With 39 players in isolation or quarantine, Notre Dame postponed its Sept. 26 game at Wake Forest to Dec. 12. An off week on Oct. 3 helped the Irish return against the Seminoles with just two key players unavailable: starting defensive tackle Myron Tagovailoa-Amosa and rotational buck linebacker Jack Kiser.

Still, the long layoff meant certain players could only participate in limited fashion. Notre Dame’s defense allowed a season-high 405 total yards.

“Obviously, when you are away from football for a few days, weeks, you aren’t going to play the same at first,” Bracy said. “But once we got into the game, we started to get a rhythm and were able to win the game. So yeah, obviously (the layoff was difficult). But we don’t really want to make excuses for that.”

Cornerback appeared to be hit the hardest among Notre Dame’s position groups. Starting boundary corner Nick McCloud and backup field corner Clarence Lewis were not cleared until Thursday last week. McCloud’s backup, Cam Hart, was not cleared until Friday.

Sixth-year senior Shaun Crawford moved from safety to starting field corner against the Seminoles. Bracy lined up at boundary corner when Crawford and Lewis were in the game. He slid to field when McCloud saw time.

Field corner should still be thought as Bracy’s natural position. Having that versatility to play both cornerback positions is a new wrinkle to Bracy’s game, though. That development gives the Irish more flexibility at a position group that entered this season with the most questions, besides maybe receiver.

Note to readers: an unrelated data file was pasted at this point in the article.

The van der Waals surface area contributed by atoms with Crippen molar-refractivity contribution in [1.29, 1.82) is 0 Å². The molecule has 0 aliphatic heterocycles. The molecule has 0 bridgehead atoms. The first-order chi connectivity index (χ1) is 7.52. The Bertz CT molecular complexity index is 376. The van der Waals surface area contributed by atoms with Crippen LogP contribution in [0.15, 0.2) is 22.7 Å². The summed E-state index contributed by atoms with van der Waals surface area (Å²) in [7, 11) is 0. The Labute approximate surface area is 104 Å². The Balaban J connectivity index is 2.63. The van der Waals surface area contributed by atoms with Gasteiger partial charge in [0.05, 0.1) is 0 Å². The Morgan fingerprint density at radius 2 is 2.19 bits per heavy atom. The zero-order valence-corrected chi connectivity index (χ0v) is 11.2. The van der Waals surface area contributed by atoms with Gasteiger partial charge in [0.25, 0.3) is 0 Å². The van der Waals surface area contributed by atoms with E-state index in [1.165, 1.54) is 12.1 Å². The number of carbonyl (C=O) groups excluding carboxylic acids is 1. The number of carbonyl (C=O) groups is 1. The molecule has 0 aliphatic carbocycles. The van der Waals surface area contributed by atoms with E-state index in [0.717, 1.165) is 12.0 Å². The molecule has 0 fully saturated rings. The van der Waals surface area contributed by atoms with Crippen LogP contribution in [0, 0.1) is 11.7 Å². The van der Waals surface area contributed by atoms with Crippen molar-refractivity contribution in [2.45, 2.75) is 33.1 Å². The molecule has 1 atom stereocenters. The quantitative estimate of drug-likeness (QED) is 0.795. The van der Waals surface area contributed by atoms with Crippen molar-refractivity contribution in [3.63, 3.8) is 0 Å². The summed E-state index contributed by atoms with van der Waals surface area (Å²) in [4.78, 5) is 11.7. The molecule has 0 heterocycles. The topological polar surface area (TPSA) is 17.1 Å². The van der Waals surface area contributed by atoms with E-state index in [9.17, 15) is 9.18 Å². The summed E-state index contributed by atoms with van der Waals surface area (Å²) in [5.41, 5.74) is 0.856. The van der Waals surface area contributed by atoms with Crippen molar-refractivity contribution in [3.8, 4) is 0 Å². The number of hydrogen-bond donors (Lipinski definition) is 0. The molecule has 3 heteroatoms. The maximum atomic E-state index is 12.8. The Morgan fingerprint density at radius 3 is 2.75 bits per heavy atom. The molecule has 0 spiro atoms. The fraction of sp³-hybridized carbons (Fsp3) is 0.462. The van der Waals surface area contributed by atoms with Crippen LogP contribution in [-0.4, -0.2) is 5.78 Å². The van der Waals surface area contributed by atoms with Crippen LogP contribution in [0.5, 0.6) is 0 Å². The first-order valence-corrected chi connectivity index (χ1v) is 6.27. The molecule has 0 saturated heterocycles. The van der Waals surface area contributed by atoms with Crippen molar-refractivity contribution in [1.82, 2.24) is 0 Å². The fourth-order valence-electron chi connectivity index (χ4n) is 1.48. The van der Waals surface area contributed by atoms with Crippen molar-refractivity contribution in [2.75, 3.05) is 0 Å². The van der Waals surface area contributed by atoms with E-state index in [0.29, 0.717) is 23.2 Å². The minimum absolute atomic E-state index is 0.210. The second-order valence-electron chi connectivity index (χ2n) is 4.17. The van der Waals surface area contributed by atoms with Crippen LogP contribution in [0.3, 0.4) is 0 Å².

And Bracy has earned himself a featured role for the first time in his three-year career. According to Pro Football Focus, Bracy played all 67 snaps against Duke and 66 of 71 snaps against FSU.

“Definitely having a (high) football I.Q,” said Bracy on what has helped him at corner. “I like to pride myself on being able to guard receivers and become a shutdown corner. I played baseball in high school, so I was able to flip my hips pretty fluidly playing center field. I think that translated to playing field corner.”

In year one, Bracy played behind two future NFL defensive backs. Julian Love (New York Giants) and Troy Pride Jr. (Carolina Panthers) were an elite cornerback tandem for the Irish defense in 2018. Bracy flashed enough makeup speed and ball skills to convince the Irish coaching staff to use him in certain situations.

But Bracy’s impact only went so far. When Love exited in the second quarter of the Clemson game with an injury, Donte Vaughn replaced him. While Vaughn struggled in the 30-3 loss, Bracy watched from the sideline. He was not ready to handle the physical responsibilities of boundary corner.

Last season, Bracy rotated behind Crawford at field corner.

“He’s still not physically developed to the level we want him to be,” said Kelly midway through last season. “Once he gets physically to that level, he can work towards being much more of an elite corner.”

A productive offseason put Bracy in a position where he may now work toward that goal. And he’s not planning to be stagnant.

“I’m looking to put on more weight,” Bracy said. “I’ve made a huge improvement since my freshman year. A lot of diet and just continuing to work out, get that extra meal in, extra snacks.”